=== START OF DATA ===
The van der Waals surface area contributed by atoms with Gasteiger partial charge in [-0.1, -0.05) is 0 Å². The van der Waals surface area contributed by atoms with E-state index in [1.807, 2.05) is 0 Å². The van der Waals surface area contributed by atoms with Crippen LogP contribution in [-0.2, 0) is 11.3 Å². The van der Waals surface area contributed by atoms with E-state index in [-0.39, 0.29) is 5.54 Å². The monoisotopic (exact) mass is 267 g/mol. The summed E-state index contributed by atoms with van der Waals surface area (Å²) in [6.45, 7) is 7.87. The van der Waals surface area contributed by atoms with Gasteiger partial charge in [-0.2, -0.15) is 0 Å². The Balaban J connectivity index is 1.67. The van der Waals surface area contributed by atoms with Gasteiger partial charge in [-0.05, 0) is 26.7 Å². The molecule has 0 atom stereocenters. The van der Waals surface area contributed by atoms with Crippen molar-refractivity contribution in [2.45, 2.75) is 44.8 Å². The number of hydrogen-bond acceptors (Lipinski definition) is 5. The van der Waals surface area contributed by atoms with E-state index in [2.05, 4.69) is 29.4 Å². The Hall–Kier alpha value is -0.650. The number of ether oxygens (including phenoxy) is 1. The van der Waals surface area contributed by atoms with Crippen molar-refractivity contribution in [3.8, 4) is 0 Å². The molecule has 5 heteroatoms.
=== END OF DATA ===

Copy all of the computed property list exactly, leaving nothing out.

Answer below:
The van der Waals surface area contributed by atoms with Gasteiger partial charge in [-0.1, -0.05) is 0 Å². The van der Waals surface area contributed by atoms with E-state index in [1.807, 2.05) is 0 Å². The van der Waals surface area contributed by atoms with Crippen LogP contribution in [-0.2, 0) is 11.3 Å². The van der Waals surface area contributed by atoms with E-state index in [-0.39, 0.29) is 5.54 Å². The monoisotopic (exact) mass is 267 g/mol. The summed E-state index contributed by atoms with van der Waals surface area (Å²) in [6.45, 7) is 7.87. The van der Waals surface area contributed by atoms with Gasteiger partial charge in [-0.2, -0.15) is 0 Å². The Balaban J connectivity index is 1.67. The van der Waals surface area contributed by atoms with Gasteiger partial charge in [-0.05, 0) is 26.7 Å². The molecule has 0 atom stereocenters. The van der Waals surface area contributed by atoms with Crippen molar-refractivity contribution in [2.45, 2.75) is 44.8 Å². The number of hydrogen-bond acceptors (Lipinski definition) is 5. The van der Waals surface area contributed by atoms with E-state index in [2.05, 4.69) is 29.4 Å². The Hall–Kier alpha value is -0.650. The number of ether oxygens (including phenoxy) is 1. The van der Waals surface area contributed by atoms with Crippen molar-refractivity contribution in [3.8, 4) is 0 Å². The molecule has 5 heteroatoms.